Colors

For all academic purposes, including trimmings of doctoral gowns, edging of hoods and tassels of caps, the colors associated with the different academic disciplines are as follows:

 
Maize, Agriculture
 
Light Blue, Education and Human Services
 
Russet, Natural Resources
 
Brown, Arts
 
Orange, Engineering
 
Yellow-Gold, Science
 
Drab, Business
 
White, Humanities and Social Sciences
 
Black, School of Graduate Studies
 
Black, Associate Degrees
 
Black, Integrated Studies
Hoods

Academic hoods are worn by recipients of advanced degrees. Master’s degree hoods are three-and-one-half feet in length and lined with the official color(s) of the college or university conferring the degree, which at Utah State University are navy blue and white, displayed in the heraldic chevron. The doctoral hood consists of a larger and longer assemblage of institutional color draped over the recipient’s shoulders, falling well down the back. The binding or edging of the hoods is of velvet or velveteen, three inches wide for the master’s degree and five inches wide for the doctoral degree.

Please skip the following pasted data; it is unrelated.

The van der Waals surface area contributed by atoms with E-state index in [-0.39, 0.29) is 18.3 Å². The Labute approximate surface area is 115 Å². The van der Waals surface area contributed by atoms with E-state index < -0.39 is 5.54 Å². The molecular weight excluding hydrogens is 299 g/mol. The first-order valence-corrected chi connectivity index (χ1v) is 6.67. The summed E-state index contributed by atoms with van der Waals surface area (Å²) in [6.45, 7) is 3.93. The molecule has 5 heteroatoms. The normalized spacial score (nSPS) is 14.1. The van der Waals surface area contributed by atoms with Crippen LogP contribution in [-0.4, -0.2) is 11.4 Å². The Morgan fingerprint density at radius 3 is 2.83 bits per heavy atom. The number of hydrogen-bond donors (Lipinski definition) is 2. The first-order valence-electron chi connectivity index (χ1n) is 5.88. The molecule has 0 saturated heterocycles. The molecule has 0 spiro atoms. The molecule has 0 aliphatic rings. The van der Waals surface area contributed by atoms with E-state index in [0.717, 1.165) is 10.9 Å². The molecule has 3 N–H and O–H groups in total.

Caps

Academic caps come in two forms: the traditional mortarboard (from Oxford) or square cap; and a soft cap that resembles an oversized beret (from Cambridge). The mortarboard used by Utah State University is worn with a tassel. The color of the tassel designates the graduate’s major field of learning, and gold tassels indicate doctors and the governing officials of institutions.

View of Logan campus at sunset